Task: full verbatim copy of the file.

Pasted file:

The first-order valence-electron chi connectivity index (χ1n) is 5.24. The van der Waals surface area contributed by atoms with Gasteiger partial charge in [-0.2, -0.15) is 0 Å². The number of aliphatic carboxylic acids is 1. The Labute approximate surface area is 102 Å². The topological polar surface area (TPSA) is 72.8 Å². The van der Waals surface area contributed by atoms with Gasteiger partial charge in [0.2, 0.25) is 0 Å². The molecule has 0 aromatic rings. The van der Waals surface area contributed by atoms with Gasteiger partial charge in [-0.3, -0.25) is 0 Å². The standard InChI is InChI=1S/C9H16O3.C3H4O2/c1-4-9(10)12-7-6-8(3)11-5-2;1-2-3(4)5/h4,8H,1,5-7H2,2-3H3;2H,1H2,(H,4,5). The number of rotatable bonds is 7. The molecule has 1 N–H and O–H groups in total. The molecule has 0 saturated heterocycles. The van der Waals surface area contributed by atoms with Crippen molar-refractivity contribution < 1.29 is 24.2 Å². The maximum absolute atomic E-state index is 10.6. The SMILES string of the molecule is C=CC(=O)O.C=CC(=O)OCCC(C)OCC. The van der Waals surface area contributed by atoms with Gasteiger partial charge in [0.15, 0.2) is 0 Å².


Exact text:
The first-order valence-electron chi connectivity index (χ1n) is 5.24. The van der Waals surface area contributed by atoms with Gasteiger partial charge in [-0.2, -0.15) is 0 Å². The number of aliphatic carboxylic acids is 1. The Labute approximate surface area is 102 Å². The topological polar surface area (TPSA) is 72.8 Å². The van der Waals surface area contributed by atoms with Gasteiger partial charge in [0.2, 0.25) is 0 Å². The molecule has 0 aromatic rings. The van der Waals surface area contributed by atoms with Gasteiger partial charge in [-0.3, -0.25) is 0 Å². The standard InChI is InChI=1S/C9H16O3.C3H4O2/c1-4-9(10)12-7-6-8(3)11-5-2;1-2-3(4)5/h4,8H,1,5-7H2,2-3H3;2H,1H2,(H,4,5). The number of rotatable bonds is 7. The molecule has 1 N–H and O–H groups in total. The molecule has 0 saturated heterocycles. The van der Waals surface area contributed by atoms with Crippen molar-refractivity contribution < 1.29 is 24.2 Å². The maximum absolute atomic E-state index is 10.6. The SMILES string of the molecule is C=CC(=O)O.C=CC(=O)OCCC(C)OCC. The van der Waals surface area contributed by atoms with Gasteiger partial charge in [0.15, 0.2) is 0 Å².